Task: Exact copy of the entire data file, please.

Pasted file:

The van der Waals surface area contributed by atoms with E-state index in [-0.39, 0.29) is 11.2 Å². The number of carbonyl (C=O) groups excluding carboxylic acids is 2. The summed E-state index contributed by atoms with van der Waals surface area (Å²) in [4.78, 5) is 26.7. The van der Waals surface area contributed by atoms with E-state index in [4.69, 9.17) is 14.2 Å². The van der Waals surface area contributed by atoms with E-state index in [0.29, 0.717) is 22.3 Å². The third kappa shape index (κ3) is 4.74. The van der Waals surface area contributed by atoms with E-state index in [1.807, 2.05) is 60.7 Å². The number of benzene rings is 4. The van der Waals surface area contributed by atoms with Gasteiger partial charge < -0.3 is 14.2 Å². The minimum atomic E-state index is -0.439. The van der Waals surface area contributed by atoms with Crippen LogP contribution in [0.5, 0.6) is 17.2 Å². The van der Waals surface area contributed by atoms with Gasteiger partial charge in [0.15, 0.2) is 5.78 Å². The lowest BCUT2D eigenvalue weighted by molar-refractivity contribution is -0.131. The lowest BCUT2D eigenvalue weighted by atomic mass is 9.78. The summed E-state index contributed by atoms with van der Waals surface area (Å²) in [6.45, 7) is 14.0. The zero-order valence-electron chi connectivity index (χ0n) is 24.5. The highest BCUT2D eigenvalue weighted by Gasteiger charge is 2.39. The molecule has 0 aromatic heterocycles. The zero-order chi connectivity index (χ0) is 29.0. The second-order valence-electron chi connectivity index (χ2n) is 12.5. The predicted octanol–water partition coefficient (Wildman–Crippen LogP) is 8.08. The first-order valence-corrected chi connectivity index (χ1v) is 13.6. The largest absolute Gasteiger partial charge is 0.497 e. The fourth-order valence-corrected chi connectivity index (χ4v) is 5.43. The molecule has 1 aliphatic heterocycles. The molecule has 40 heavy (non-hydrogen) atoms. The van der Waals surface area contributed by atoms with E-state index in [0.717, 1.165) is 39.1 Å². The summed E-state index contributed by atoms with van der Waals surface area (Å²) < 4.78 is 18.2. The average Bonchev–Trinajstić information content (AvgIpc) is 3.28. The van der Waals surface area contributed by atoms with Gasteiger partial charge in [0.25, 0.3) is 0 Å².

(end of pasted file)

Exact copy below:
The van der Waals surface area contributed by atoms with E-state index in [-0.39, 0.29) is 11.2 Å². The number of carbonyl (C=O) groups excluding carboxylic acids is 2. The summed E-state index contributed by atoms with van der Waals surface area (Å²) in [4.78, 5) is 26.7. The van der Waals surface area contributed by atoms with E-state index in [4.69, 9.17) is 14.2 Å². The van der Waals surface area contributed by atoms with E-state index in [0.29, 0.717) is 22.3 Å². The third kappa shape index (κ3) is 4.74. The van der Waals surface area contributed by atoms with E-state index in [1.807, 2.05) is 60.7 Å². The number of benzene rings is 4. The van der Waals surface area contributed by atoms with Gasteiger partial charge < -0.3 is 14.2 Å². The minimum atomic E-state index is -0.439. The van der Waals surface area contributed by atoms with Crippen LogP contribution in [0.5, 0.6) is 17.2 Å². The van der Waals surface area contributed by atoms with Gasteiger partial charge in [0.15, 0.2) is 5.78 Å². The lowest BCUT2D eigenvalue weighted by molar-refractivity contribution is -0.131. The lowest BCUT2D eigenvalue weighted by atomic mass is 9.78. The summed E-state index contributed by atoms with van der Waals surface area (Å²) in [6.45, 7) is 14.0. The zero-order valence-electron chi connectivity index (χ0n) is 24.5. The highest BCUT2D eigenvalue weighted by Gasteiger charge is 2.39. The molecule has 0 aromatic heterocycles. The zero-order chi connectivity index (χ0) is 29.0. The second-order valence-electron chi connectivity index (χ2n) is 12.5. The predicted octanol–water partition coefficient (Wildman–Crippen LogP) is 8.08. The first-order valence-corrected chi connectivity index (χ1v) is 13.6. The largest absolute Gasteiger partial charge is 0.497 e. The fourth-order valence-corrected chi connectivity index (χ4v) is 5.43. The molecule has 1 aliphatic heterocycles. The molecule has 40 heavy (non-hydrogen) atoms. The van der Waals surface area contributed by atoms with E-state index in [0.717, 1.165) is 39.1 Å². The summed E-state index contributed by atoms with van der Waals surface area (Å²) < 4.78 is 18.2. The average Bonchev–Trinajstić information content (AvgIpc) is 3.28. The van der Waals surface area contributed by atoms with Gasteiger partial charge in [0.25, 0.3) is 0 Å².